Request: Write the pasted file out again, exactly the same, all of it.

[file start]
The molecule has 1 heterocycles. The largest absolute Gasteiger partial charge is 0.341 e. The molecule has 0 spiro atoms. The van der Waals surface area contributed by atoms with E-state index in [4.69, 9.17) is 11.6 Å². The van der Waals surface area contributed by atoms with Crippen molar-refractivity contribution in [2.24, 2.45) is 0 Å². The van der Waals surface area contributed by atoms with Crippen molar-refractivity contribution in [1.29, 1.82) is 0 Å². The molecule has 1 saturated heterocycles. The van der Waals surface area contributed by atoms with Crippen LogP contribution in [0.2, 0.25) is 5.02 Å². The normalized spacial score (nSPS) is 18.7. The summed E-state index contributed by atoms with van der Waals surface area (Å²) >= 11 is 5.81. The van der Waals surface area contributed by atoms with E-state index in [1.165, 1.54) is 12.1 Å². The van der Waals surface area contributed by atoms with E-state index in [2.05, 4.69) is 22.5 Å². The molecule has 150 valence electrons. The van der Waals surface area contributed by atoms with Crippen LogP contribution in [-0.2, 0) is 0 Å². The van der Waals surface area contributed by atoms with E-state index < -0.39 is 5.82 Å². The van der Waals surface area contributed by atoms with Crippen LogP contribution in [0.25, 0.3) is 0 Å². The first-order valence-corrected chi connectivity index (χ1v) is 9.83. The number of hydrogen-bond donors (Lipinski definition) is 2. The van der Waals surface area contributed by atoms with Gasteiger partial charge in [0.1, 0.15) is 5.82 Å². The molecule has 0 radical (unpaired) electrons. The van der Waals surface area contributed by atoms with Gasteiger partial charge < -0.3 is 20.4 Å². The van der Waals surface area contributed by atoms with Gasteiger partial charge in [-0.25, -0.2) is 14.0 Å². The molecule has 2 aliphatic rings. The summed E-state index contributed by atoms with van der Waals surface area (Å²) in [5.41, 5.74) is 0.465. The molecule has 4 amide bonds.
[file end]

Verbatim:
The molecule has 1 heterocycles. The largest absolute Gasteiger partial charge is 0.341 e. The molecule has 0 spiro atoms. The van der Waals surface area contributed by atoms with E-state index in [4.69, 9.17) is 11.6 Å². The van der Waals surface area contributed by atoms with Crippen molar-refractivity contribution in [2.24, 2.45) is 0 Å². The van der Waals surface area contributed by atoms with Crippen molar-refractivity contribution in [1.29, 1.82) is 0 Å². The molecule has 1 saturated heterocycles. The van der Waals surface area contributed by atoms with Crippen LogP contribution in [0.2, 0.25) is 5.02 Å². The normalized spacial score (nSPS) is 18.7. The summed E-state index contributed by atoms with van der Waals surface area (Å²) >= 11 is 5.81. The van der Waals surface area contributed by atoms with E-state index in [1.165, 1.54) is 12.1 Å². The van der Waals surface area contributed by atoms with E-state index in [2.05, 4.69) is 22.5 Å². The molecule has 150 valence electrons. The van der Waals surface area contributed by atoms with Crippen LogP contribution in [-0.2, 0) is 0 Å². The van der Waals surface area contributed by atoms with E-state index < -0.39 is 5.82 Å². The van der Waals surface area contributed by atoms with Crippen LogP contribution in [0.25, 0.3) is 0 Å². The first-order valence-corrected chi connectivity index (χ1v) is 9.83. The number of hydrogen-bond donors (Lipinski definition) is 2. The van der Waals surface area contributed by atoms with Gasteiger partial charge in [0.1, 0.15) is 5.82 Å². The molecule has 0 radical (unpaired) electrons. The van der Waals surface area contributed by atoms with Gasteiger partial charge < -0.3 is 20.4 Å². The van der Waals surface area contributed by atoms with Gasteiger partial charge in [-0.25, -0.2) is 14.0 Å². The molecule has 2 aliphatic rings. The summed E-state index contributed by atoms with van der Waals surface area (Å²) in [5.41, 5.74) is 0.465. The molecule has 4 amide bonds.